Contrasting Mudaraba, Musharaka and Istisnaa Certificates

Mudaraba, Musharaka and Istisnaa are three of the more common types of investment contracts found in Islamic banking.  Each investor involved gets a certificate that signifies they are entitled to the portion of the profits generated from those investments. Each certificate has their own unique features that offer a number of advantages and potential pitfalls. Furthermore, profit and loss is handled differently in those investment contracts that it would in the investment contracts found in other forms of banking. This leaves a direct impact on the investor's bottom line.

Understanding Islamic Banking

Like other aspects of Islamic banking, Mudaraba, Musharaka and Istisnaa certificates must follow Shariah--a set of religious laws based on sacred Islamic texts. Among other things, this means that risk of losses is deliberately minimized and certain forms of investments are off-limits. Investors who hold the certificates will not earn any profits from interest payments, since charging interest is not allowed in Islamic banking.

Mudaraba Certificates

Mudaraba is an investment partnership in which the investor provides funds to the investment manager so that the business manager can invest those funds on the investor's behalf. The investor and the investment manager split the profits based on an agreed-upon ratio, but the investor is the one who has to bear all the losses.

There are two types of certificates investors can get from when they invest through Mudaraba--Mudaraba Project Certificates and Muidaraba Certificates. With Mudaraba project certificates, the returns are not fixed - rather, they are determined at the end of every accounting period. These certificates are non-transferable and last for a certain finite period of time. Once that period ends, the investor can extend them if for another finite period of time if he or she so chooses. The Mudaraba certificates, on the other hand, can be held indefinitely. They give the investor stake in the assets of whatever projects the investor chose to invest in.

Musharaka Certificates

Musharaka is an investment contract geared towards small group of investors. The profits are split between investors involved according to a ratio they agree upon ahead of time. The losses are distributed in proportion to how much capital each investor invested. This is designed to make sure that none of the investors suffer an excessive loss.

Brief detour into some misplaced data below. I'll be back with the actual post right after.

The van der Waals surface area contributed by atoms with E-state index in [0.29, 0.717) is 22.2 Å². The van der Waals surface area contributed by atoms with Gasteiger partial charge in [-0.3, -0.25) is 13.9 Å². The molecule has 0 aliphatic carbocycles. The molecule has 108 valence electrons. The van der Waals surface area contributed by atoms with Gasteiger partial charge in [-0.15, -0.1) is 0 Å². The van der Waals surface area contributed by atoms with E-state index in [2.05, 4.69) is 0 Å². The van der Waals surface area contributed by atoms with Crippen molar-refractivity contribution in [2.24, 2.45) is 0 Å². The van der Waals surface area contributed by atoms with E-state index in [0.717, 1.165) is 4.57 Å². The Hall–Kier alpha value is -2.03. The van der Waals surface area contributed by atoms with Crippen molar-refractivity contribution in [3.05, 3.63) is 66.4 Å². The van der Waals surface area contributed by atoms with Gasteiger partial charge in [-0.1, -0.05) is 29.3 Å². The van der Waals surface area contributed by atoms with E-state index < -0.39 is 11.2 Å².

Musharaka certificates work similar to the Mudaraba certificates. They can be held indefinitely and traded in the secondary markets. The only difference is investors who hold Musharaka certificates will have to suffer some loss.

Istisnaa Certificates

Istisnaa is an investment contract where the investor's capital is used to finance construction and manufacturing projects. The investor earns profit from the profits generated by the end result of such projects. For example, if the investor invested in a the construction of a residential building, theyh will get the portion of the profits generated from sale/rent of the resulting real estate.

Istisnaa certificates all carry equal value, and each gives the investor that holds it an ownership stake in the product produced through the project it finances. Since the investor profits from the product, rather than the project, they do not receive any profit until the project is complete. This means that the investors are more vulnerable to loss than they would be with other investment contracts.


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